During the 1940s, Jackson Pollock had embraced abstraction and the non-objective but he was still searching. His search for a definitive or signature expression/style would find its resolution when he left the easel and rolled his canvases out on the floor raw and without stretcher bars. Approaching his blank canvas (the Tabula Rasa) rolled out on the floor enabled Pollock to work all four edges by walking around the canvas. But probably the epiphany for Pollock would be his ability to now step into the canvas—literally! Approaching the canvas stretched and placed vertically on an easel or on the wall meant Pollock could only go so far with his personal immersion into his work. But rolling the canvas out on the floor horizontally provided Pollock with the desired aspect of being “in” the work. Pollock stated the following about the horizontal approach to the canvas: “On the floor I am more at ease, I feel nearer, more a part of the painting, since this way I can walk around it, work from the four sides and literally be ‘in’ the painting.”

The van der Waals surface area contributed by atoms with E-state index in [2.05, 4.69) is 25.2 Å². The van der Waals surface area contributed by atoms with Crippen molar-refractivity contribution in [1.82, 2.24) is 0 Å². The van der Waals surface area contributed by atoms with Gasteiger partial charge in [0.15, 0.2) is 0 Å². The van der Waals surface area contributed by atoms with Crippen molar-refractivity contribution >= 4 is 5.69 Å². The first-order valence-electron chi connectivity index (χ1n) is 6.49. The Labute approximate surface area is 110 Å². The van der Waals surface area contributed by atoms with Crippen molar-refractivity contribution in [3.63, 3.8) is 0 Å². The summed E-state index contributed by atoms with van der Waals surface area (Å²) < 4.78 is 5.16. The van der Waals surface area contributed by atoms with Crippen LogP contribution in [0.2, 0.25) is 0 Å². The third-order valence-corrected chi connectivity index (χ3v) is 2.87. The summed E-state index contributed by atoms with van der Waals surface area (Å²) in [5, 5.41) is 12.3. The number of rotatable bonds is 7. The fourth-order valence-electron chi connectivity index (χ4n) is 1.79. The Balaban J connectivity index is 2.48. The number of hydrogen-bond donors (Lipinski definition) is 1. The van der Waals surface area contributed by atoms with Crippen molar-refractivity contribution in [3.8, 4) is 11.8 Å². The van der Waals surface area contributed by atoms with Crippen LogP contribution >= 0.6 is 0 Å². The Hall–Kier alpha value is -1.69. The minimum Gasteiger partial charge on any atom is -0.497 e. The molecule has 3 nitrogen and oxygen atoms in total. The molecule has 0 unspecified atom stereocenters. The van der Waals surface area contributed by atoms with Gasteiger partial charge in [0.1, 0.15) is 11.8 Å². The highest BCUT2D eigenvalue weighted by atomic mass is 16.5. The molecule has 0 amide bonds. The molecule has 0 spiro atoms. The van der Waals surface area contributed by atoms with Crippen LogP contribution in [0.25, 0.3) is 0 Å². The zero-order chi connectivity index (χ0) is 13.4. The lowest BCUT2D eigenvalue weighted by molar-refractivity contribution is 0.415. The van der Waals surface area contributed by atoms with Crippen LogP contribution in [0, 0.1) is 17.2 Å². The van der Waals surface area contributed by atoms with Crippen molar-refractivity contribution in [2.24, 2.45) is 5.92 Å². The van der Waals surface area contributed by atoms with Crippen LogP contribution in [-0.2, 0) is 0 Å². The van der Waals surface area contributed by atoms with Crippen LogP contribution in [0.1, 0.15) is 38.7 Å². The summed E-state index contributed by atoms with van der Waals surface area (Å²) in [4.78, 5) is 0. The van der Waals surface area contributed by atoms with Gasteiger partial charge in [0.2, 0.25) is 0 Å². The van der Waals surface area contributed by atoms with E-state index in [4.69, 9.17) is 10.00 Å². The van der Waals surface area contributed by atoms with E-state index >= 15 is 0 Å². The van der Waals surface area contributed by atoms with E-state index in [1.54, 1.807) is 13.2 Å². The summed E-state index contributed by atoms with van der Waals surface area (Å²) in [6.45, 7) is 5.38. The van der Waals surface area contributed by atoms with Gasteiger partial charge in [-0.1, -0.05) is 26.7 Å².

A very curious outcome of working with the canvas on the floor is the artist realized he didn’t need to touch the brush to the canvas’ surface. Pollock felt he could translate his inner feelings more directly by way of a “choreography of movement” a few inches or more above the actual surface and let gravity and the hard, ungiving floor play a role in the mark-making process. The artist vocalized his discovery of a curious choreography of expressively moving the paint across the canvas in the following 1947 statement: “When I am in my painting, I’m not aware of what I’m doing. It is only after a sort of ‘get acquainted’ period that I see what I have been about. I have no fears about making changes, destroying the image, etc., because the painting has a life of its own. I try to let it come through. It is only when I lose contact with the painting that the result is a mess. Otherwise there is pure harmony, an easy give and take, and the painting comes out well.”
What are your thoughts on Pollock’s decision to leave the vertical aspect of the painter’s easel behind and work with the canvas horizontal on the floor?
Photograph of Jackson Pollock and wife Lee Krasner in his Hampton studio